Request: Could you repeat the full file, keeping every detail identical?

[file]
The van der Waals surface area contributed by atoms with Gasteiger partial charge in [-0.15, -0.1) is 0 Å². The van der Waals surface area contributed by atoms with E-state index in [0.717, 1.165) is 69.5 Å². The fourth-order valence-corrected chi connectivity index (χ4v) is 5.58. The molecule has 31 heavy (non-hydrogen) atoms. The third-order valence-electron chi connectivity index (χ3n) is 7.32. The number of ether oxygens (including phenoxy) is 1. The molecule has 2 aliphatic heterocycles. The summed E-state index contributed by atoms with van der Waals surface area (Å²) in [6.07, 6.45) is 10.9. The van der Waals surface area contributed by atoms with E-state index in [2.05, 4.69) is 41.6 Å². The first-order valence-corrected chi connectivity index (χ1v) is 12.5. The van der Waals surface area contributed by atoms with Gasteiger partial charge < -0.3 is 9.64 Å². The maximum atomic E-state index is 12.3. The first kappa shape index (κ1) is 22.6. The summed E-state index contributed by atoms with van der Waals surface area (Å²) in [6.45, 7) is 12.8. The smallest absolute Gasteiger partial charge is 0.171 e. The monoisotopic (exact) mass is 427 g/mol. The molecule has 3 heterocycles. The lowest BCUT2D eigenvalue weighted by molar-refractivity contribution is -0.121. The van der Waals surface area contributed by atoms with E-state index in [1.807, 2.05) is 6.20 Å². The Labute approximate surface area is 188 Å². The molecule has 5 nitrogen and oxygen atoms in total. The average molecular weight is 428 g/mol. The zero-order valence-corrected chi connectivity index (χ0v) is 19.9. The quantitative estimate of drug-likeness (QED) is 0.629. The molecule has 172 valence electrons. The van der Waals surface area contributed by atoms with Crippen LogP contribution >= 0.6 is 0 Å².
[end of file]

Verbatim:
The van der Waals surface area contributed by atoms with Gasteiger partial charge in [-0.15, -0.1) is 0 Å². The van der Waals surface area contributed by atoms with E-state index in [0.717, 1.165) is 69.5 Å². The fourth-order valence-corrected chi connectivity index (χ4v) is 5.58. The molecule has 31 heavy (non-hydrogen) atoms. The third-order valence-electron chi connectivity index (χ3n) is 7.32. The number of ether oxygens (including phenoxy) is 1. The molecule has 2 aliphatic heterocycles. The summed E-state index contributed by atoms with van der Waals surface area (Å²) in [6.07, 6.45) is 10.9. The van der Waals surface area contributed by atoms with E-state index in [2.05, 4.69) is 41.6 Å². The first-order valence-corrected chi connectivity index (χ1v) is 12.5. The van der Waals surface area contributed by atoms with Gasteiger partial charge < -0.3 is 9.64 Å². The maximum atomic E-state index is 12.3. The first kappa shape index (κ1) is 22.6. The summed E-state index contributed by atoms with van der Waals surface area (Å²) in [6.45, 7) is 12.8. The smallest absolute Gasteiger partial charge is 0.171 e. The monoisotopic (exact) mass is 427 g/mol. The molecule has 3 heterocycles. The lowest BCUT2D eigenvalue weighted by molar-refractivity contribution is -0.121. The van der Waals surface area contributed by atoms with E-state index in [1.807, 2.05) is 6.20 Å². The Labute approximate surface area is 188 Å². The molecule has 5 nitrogen and oxygen atoms in total. The average molecular weight is 428 g/mol. The zero-order valence-corrected chi connectivity index (χ0v) is 19.9. The quantitative estimate of drug-likeness (QED) is 0.629. The molecule has 172 valence electrons. The van der Waals surface area contributed by atoms with Crippen LogP contribution >= 0.6 is 0 Å².